Don't Just Sit There! Catch Us Along The Silk Road!

Kimberly | Maliha | Xiao Ling | Virginia


The Roman Selection:

The Mongol Selection: 

              Background Image:                Unknown, What Made the Mongol Army So Successful? (27 July 2014) via historyonthenet.com

              Background Image: 

              Unknown, What Made the Mongol Army So Successful? (27 July 2014) via historyonthenet.com


The Chinese Selection:

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The Middle East Selection: 

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References:

Content:

Adas, Michael. Agricultural and Pastoral Societies in Ancient and Classical History (1st ed.). (2001) Philadelphia: Temple University Press.

Atwood, Christopher P. Encyclopedia of Mongolia and the Mongol Empire. (2004) Facts on File. 

Bostrom, Nick. Superintelligence: paths, dangers, strategies. (2014) Oxford University Press.

Gilchrist, Cherry. Merchants and Traders along the Silk Road. (19 October 2012) From cherrygilchrist.co.uk. Cherry Gilchrist. Accessed 2 April 2017.

Greek and Roman Materials. From Perseus Digital Library. Accessed 2 April 2017.

Hansen, Valerie. The Legacy of the Silk Road. (25 January 2013) From YaleGlobal Online. Yale University. Accessed 2 April 2017.

Heather, Peter. The Fall of the Roman Empire. (2007) Oxford University Press, USA.

Howard, Michael C., Transnationalism in Ancient and Medieval Societies: The Role of Cross-Border Trade and Travel. (2012) McFarland & Company. p. 134.

Lewis, Charlton T. and Short, Charles. A Latin Dictionary,Sērĕs. (2017). From Perseus.tufts.edu. Accessed 20 April 2017.

Li, Jian. The Glory Of The Silk Road Art From Ancient China. From history.yale.edu. Yale University. Accessed 2 April 2017.

Mayhew, Bradley. Central Asia: Kazakhstan, Tajikistan, Uzbekistan, Kyrgyzstan, Turkmenistan. (2007) Google Books. 

Ming, Liang. "Comparative analysis of fecal microbial communities in cattle and Bactrian camels." (16 March 2017) PLOS ONE, 12(3): e0173062.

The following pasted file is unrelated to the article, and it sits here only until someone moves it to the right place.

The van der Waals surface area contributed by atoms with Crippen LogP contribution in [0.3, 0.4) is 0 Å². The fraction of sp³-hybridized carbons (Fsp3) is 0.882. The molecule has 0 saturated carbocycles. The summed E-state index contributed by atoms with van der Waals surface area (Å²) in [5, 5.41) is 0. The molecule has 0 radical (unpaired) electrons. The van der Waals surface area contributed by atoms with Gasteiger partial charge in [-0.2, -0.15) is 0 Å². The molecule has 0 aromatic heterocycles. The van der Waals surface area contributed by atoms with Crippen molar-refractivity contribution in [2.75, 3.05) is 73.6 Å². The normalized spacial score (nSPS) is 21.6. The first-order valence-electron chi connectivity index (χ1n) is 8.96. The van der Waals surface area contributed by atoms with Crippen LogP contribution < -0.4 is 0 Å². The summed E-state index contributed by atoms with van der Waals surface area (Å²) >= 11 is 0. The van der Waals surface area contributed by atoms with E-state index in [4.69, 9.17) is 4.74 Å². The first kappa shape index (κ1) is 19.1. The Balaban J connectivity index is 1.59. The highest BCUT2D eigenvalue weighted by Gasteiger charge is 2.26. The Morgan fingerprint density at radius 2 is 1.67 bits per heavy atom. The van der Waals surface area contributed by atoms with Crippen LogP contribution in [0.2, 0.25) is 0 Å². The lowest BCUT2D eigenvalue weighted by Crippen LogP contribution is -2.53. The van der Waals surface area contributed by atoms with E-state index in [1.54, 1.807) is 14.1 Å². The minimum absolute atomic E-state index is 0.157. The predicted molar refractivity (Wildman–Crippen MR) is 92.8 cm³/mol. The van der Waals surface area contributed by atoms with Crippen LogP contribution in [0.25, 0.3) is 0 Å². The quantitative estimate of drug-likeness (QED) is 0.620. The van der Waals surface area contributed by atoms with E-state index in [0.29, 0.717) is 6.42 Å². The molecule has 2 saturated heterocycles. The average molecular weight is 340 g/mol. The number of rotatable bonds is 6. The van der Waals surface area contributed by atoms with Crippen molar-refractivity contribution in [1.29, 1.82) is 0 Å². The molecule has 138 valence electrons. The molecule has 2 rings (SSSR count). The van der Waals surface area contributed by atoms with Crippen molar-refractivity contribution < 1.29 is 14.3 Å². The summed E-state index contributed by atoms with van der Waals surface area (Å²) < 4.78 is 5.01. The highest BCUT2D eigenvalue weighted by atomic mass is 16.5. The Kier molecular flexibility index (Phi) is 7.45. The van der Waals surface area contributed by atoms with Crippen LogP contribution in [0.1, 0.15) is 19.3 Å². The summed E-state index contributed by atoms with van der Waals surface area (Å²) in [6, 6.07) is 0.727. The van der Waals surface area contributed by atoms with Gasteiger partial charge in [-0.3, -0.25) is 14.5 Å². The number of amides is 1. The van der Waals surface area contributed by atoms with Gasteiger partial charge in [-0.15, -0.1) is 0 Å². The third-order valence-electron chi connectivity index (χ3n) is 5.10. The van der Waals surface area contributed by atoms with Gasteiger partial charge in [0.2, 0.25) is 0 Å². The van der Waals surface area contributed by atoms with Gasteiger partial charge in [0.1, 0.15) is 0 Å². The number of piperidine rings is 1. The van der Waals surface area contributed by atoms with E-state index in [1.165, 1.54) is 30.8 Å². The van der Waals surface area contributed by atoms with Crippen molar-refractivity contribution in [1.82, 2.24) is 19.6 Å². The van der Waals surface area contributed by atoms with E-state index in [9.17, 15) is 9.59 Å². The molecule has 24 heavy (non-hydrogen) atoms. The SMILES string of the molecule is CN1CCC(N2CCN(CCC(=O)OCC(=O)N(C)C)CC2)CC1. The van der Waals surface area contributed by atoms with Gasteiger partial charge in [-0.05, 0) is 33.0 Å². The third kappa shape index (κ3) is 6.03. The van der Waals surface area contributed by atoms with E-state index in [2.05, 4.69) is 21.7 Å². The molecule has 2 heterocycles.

Norwich, John. Byzantium: The Early Centuries. (1988) Google Books.

Postal System within the Mongol Empire and China (Circa 1200). From HistoryofInformation.com. Accessed 2 April 2017.

Reilly, Kevin. The Human Journey. (2012) Google Books.

Rogers, John J.W., Tucker, Trileigh (Patricia) L. Earth Science and Human History 101. (2008) Google Books. 

Ronan, Colin A. and Needham, Joseph. The Shorter Science and Civilisation in China (1st ed.). (1978) Cambridge: Cambridge University Press.

Smith, John Mason Jr. The Mongols and The Silk Road. From The Silk Road Foundation. Accessed 2 April 2017.

Snodgrass, Mary Ellen. World Clothing and Fashion (1st ed.). (2015) Hoboken: Taylor and Francis.

Sumner, Graham. Roman military clothing (2) AD 200-400 (1st ed.). (2003) Oxford: Osprey.

Thorley, J. (1971). "The Silk Trade between China and the Roman Empire at Its Height, 'Circa' A. D. 90-130." (1971) Greece & Rome, 18(1): 71-80. 

Tierney, Tom. Byzantine Fashions (1st ed.). (2002) Mineola, N.Y.: Dover Publications.

Waley, Arthur. The Real Tripitaka. (2005) Amazon Books.

Wang, Zhihong. Dust in the Wind: Retracing Dharma Master Xuanzang's Western Pilgrimage. (2006) Google Books.

Wriggins, Sally Hovey. The Silk Road Journey with Xuanzang. (2004) Westview Press.

Xuanzang: The Monk who Brought Buddhism East. From Asia Society. Accessed 10 April 2017.

Media Credits:

A segment of a fresco on a wall in Dunhuang depicting a group of merchants being robbed by bandits (9th century CE). Public Domain.

Aninimus, Empress Irene (image from Agia Sofia) (12th century). Public Domain. 

Ekrem Canli, Registan square Samarkand (5 Aug 2012). CC BY-SA 3.0. 

John Hill, Han Dynasty Granary west of Dunhuang (25 June 2011). CC BY-SA 3.0.

LoggaWiggler, Desert, Dunes, Dune Ridge, Dry (7 Aug 2011). Public Domain.

Milošević, Petar, San Vitale (Ravenna) - Mosaic of Iustinianus I (27 April 2015).  CC BY-SA 4.0. 

NASA - Visible Earth, Silk route (14 Aug 2006). Public Domain.

The Shroud of Charlemagne, a polychrome Byzantine silk with a pattern showing a quadriga, 9th century. Paris, musée national du Moyen Âge (Early 9th century). Public Domain. 

Xuanzang returned from India, Dunhuang mural, Cave 103 (712 – 765 CE). Public Domain.  

Yann, Temee (circa 2006). CC BY-SA 3.0.